Use the Direct Selection Tool to select and remove the square rim, which looks especially digital because the round corners don’t merge smoothly with the straight edges. Replace the rim with a self-drawn one, most straightforwardly accomplished with the Rectangle Tool. I went for a square with thick borders, considerably thicker than the weight of the character strokes, and unrounded corners (see figure below) to convey the kind of authority and formality you’d experience in an Imperial setting.
For the Chinese characters themselves, you may want to square off the ends of the strokes rather than leave them rounded, again to accentuate the feeling of Imperial strictness. I did this by adding rectangles, making sure that the edges were lined up precisely—Illustrator helps by snapping to paths. You may have to subsequently shorten a couple of strokes whose squared-off ends venture so close to other strokes that they appear unsightly and, worse, joined together when viewed at small sizes. Do this by drawing a shape over the part you wish to remove and clicking ‘minus front’ in Pathfinder. Avoid simply drawing white shapes to hide things, as it would be preferable to maintain background transparency to enable the seal to be used over any background.
Method B: manual. Look up the seal script for each character in your Chinese name at chineseetymology.org. Using the Pencil Tool in Adobe Illustrator, trace out the characters over their images or just write them yourself. In this case I used rounded caps on the strokes for a less regimental, more artistic air. Avoid perfectly straight and perfectly vertical or horizontal lines. Fine-tune the stroke thickness after you have finished tracing all the characters and grouping the objects (strokes) within each character, so you can judge how it looks as a whole. I went with relatively thin strokes this time to give it some gracefulness, but not so thin that the characters vanish into the pixels at small sizes. Update: you can also look up your characters in fonts of small seal script available here.
Use the Pencil Tool to draw the smooth irregular boundary of the seal. Then use Live Paint to fill in the shape (e.g. this tutorial). Why not the Pen Tool that’s specifically designed for drawing closed shapes? Because it’s more difficult to make the well-behaved Pen Tool do those warts and dents that impart a handmade feel.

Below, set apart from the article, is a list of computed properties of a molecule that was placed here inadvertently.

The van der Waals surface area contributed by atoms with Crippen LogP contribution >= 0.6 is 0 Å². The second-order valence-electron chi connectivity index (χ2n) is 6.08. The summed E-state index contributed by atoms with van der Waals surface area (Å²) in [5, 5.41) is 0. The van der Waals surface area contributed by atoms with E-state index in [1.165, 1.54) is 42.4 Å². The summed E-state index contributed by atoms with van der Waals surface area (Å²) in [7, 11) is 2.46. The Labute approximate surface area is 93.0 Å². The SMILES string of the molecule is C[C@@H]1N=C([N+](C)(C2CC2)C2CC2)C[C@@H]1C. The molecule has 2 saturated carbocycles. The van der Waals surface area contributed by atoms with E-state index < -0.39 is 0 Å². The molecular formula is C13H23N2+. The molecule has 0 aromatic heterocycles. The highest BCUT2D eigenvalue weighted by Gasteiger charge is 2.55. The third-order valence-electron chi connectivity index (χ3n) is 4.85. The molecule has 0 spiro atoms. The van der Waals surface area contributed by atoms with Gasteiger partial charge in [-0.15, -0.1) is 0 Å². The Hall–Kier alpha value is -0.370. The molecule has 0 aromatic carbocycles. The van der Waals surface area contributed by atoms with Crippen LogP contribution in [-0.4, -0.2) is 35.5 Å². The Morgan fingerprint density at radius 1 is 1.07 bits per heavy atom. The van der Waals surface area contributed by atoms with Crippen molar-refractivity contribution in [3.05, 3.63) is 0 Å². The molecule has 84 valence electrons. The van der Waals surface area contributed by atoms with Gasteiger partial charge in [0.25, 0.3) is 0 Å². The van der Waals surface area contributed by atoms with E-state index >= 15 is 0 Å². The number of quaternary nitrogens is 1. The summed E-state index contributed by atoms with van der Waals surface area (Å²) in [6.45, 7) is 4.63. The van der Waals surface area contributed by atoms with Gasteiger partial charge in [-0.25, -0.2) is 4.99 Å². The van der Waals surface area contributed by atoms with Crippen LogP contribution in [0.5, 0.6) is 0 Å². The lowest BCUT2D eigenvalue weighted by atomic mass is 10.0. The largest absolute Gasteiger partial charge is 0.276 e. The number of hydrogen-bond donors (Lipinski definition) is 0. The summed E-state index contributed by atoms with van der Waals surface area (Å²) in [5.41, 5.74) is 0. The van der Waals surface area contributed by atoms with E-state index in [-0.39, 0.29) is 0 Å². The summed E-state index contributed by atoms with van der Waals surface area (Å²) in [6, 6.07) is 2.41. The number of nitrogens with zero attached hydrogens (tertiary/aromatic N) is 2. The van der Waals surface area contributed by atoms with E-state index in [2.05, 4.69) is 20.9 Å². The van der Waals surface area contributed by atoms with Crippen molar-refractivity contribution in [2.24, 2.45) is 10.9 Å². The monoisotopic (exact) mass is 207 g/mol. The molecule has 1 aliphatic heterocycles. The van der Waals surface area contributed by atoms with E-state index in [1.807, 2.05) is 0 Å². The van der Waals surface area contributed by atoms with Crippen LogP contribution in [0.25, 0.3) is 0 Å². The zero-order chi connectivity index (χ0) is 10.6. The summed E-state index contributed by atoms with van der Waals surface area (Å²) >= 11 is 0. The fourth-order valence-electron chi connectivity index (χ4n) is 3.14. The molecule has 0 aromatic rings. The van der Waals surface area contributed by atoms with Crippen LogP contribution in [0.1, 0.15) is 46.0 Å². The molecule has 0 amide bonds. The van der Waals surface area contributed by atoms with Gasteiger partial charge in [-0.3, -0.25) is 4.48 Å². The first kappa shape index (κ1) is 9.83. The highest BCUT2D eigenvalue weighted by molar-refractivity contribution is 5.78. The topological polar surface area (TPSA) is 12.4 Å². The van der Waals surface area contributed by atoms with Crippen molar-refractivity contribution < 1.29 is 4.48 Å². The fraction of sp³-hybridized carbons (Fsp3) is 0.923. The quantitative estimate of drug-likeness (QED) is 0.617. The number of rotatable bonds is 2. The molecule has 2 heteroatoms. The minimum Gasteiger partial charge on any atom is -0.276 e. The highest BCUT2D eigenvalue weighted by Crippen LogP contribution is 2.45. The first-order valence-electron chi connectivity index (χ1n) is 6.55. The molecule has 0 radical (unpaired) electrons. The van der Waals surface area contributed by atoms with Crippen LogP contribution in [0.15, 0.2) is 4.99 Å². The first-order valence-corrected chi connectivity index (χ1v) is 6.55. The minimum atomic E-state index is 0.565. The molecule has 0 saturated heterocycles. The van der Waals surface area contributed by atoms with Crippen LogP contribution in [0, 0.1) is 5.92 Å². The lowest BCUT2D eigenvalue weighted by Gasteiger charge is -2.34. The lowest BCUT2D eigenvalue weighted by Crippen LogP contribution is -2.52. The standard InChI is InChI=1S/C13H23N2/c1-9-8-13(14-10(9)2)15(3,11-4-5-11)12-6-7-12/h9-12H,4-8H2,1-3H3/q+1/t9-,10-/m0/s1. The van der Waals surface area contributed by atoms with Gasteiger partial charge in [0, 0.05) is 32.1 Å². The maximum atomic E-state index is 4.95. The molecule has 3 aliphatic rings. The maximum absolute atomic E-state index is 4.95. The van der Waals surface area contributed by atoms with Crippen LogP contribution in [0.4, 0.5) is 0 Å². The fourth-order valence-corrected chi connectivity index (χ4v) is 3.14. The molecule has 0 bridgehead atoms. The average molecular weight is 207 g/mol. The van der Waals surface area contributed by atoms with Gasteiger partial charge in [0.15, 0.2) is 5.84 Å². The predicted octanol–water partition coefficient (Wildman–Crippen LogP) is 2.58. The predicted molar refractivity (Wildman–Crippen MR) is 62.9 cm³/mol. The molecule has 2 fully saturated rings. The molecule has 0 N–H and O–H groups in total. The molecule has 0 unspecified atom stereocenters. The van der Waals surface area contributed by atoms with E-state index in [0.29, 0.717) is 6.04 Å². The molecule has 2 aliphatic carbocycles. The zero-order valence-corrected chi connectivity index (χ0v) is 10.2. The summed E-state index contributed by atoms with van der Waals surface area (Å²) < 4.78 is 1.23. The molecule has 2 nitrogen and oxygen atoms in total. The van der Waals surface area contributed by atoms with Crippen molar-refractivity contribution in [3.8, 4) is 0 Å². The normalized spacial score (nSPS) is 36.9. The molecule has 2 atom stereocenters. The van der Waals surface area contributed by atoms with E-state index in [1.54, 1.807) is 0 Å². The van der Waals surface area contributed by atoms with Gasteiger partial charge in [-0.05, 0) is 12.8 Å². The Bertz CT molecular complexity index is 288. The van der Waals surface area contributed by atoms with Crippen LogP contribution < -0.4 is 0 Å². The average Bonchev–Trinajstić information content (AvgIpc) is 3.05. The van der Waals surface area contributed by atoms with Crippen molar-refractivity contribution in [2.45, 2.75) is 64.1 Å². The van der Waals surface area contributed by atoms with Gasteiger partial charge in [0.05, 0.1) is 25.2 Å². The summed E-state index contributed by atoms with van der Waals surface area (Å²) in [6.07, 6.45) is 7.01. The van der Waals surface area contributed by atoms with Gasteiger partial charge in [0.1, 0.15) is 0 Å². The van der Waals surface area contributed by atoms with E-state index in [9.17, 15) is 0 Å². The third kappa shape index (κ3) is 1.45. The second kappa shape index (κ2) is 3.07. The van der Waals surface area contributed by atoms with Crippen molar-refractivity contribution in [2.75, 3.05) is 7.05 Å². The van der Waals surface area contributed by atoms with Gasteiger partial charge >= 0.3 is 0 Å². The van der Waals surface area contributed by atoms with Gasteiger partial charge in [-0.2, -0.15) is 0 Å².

Next, manually and individually position the characters within the shape, focusing on filling the space evenly rather than aligning the characters to one another. Perfect alignment isn’t part of the analogue beauty of prehistoric writing. Refrain from rotating the characters—this could easily detract from the vertical flow of the language. Finally, Object > Expand the characters to turn them into shapes, and use Pathfinder’s ‘minus front’ to punch them out from the seal.
Hand-drawn vector reproduction of Large Seal Script (Zhou Dynasty, 1045 B.C. – 256 B.C.) by Yangchen Lin, based on characters from the chineseetymology.org database. I also tried to emulate the transverse section of a stone worn smooth over the eons by the rushing waters of rivers and waterfalls in the great gorges of China.
Although the ‘manual’ design looks more hand-carved, both still scream DIGITAL. A little more work on them would make them more consistent with the fact that there were no computers during the Chinese dynasties.
2. Paste the seal into Photoshop. Next up is an ingenious trick I learnt from graphic designer Owen Jones: apply Gaussian Blur to the image and use Unsharp Mask to make the edges hard again. What for? More details can be found at his tutorial for creating a rubber stamp effect. What this trick does is to create the subtle impression of ink being absorbed into the fibres of the paper as the seal is applied (see figures below). You might try tweaking the transparency also but I didn’t do that since seal paste tends to be thick and opaque.
3. The final step is one of the various methodologies to realize what is popularly known as the grunge effect. In essence, one makes a logo look used and worn by infusing a texture—grainy, scratched, brushed—into it by Layer Masking it with a contrast-enhanced photo of a surface with the desired texture. Here’s a helpful video tutorial by YouTube user Digital Yard Sale:
I did an additional step at the end, hiding the textured backgrounds to reveal the seals in their naked glory. The texture photo I used for my seals is from photoshopscrap.com. The final results:
The strokes are still somewhat too neat to be totally convincing, although that is less obvious at the smaller sizes in which personal seals are usually seen. The particular texturization I used may have been reasonably successful at emulating scratches and abrasions, but it doesn’t go far in the way of simulating the kind of random yet nonrandom irregularities that would be produced by a less than perfectly even seal surface and patchiness in ink colour caused by variations in ink consistency and muscular pressure.
Despite the sophistication of Illustrator and Photoshop, truly realistic effects are difficult to achieve, requiring much manual tweaking. There is no instant automatic substitute for a 2000-year-old seal carved by hand.